“Equilibrium”, by Gerard Kirk Harris, is designed as a sculptural-painting, interacting with and framing the sky and all the elements around it. It can be seen on the sidewalk near City Hall all summer long.
Harris likens sculpture as akin to working with a light bulb: a sculpture will influence the space it is in by projecting its character, just as a light bulb projects light. His sculptural- paintings take this one step further. By “painting on landscape”, the pieces impact the space more directly, by affecting one’s view of the landscape. The pieces are primarily two-dimensional, and are as much paintings as sculptures, so he calls them paintings. They utilize transparent and open areas in the design to allow the landscape to show through and enter the piece. The transparency also affects the view of the landscape by tinting it a new color or adding a texture. The paintings are balanced with the landscape to create an interplaying composition. Even so, the balanced composition will change as the day progresses and the lighting changes.
Harris designs his sculptural-paintings with the intended landscape in mind. A more dynamic landscape makes for a more dynamic painting, and a more powerful painting design draws the eye to the painting, while a simple, open design draws the eye through the painting to view the tinted landscape. The color tinting acts like the French pointillist principle, where color is added, not removed as in a filter. The viewer still sees the landscape in full color, but it is tinted by the screen. This creates a direct relationship between the landscape and the sculptural-painting.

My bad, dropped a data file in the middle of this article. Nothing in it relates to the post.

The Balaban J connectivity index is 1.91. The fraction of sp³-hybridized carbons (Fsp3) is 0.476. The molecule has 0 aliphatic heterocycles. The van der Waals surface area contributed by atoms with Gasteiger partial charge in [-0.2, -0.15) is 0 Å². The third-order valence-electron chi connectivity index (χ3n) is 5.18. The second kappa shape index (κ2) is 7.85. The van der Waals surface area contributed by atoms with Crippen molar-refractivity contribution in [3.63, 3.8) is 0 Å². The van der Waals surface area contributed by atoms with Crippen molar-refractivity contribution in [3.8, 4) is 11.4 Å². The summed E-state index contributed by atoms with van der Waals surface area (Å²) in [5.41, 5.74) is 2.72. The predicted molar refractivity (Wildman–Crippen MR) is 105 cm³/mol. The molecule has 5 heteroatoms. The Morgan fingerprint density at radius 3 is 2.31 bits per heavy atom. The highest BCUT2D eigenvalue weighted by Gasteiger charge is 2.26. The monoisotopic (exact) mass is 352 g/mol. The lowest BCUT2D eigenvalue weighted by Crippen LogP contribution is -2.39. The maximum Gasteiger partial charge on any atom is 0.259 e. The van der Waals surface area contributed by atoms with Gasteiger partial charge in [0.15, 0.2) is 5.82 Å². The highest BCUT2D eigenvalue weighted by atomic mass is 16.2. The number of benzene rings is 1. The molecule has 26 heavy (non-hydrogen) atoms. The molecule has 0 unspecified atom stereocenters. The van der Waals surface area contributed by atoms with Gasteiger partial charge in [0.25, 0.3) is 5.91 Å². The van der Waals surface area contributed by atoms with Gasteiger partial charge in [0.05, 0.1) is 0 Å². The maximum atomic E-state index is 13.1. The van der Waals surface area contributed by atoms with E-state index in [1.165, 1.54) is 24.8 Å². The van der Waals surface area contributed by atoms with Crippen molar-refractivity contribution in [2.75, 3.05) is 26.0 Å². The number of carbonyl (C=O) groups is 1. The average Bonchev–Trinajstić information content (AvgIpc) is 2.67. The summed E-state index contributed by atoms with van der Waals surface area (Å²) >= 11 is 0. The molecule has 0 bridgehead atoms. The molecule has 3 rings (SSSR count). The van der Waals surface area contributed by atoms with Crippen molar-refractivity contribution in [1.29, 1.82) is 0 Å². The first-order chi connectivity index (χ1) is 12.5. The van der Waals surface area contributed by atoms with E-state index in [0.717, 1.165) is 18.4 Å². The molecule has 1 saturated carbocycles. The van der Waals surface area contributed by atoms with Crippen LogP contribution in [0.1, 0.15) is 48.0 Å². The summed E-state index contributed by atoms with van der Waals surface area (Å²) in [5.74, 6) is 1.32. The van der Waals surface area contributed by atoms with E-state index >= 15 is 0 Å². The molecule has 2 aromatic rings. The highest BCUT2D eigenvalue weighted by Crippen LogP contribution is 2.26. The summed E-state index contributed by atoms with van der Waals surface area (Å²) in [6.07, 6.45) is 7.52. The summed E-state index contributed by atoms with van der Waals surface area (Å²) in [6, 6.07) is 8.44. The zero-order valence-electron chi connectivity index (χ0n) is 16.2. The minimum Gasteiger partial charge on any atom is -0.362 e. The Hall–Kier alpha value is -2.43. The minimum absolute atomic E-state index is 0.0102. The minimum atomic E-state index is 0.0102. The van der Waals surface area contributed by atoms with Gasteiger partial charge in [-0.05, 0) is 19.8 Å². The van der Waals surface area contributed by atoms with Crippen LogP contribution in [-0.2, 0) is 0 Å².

“Equilibrium” was designed with children in mind, interacting with the environment and using bright colors and fun shapes. The screens were designed to be high, giving it a lot of interplay with the sky. Clouds, clear blue sky, sunrises, sunsets and rain all influence this work. Rain in particular will fill holes in some areas with water, forming patterns that give the painting still another dynamic, reflecting and refracting sunlight and street lights.Gerard is a graduate of California State University Fresno, with a BA degree in art, specializing in sculpture and screen process printing. He spent two years studying engineering, which influenced his work, giving it a geometric, mathematical feel, as well as the structural integrity necessary for his larger pieces. His work can be seen in public exhibits in CA, and is also held in a private collection in Florida.
Photo by Tedd Peterson
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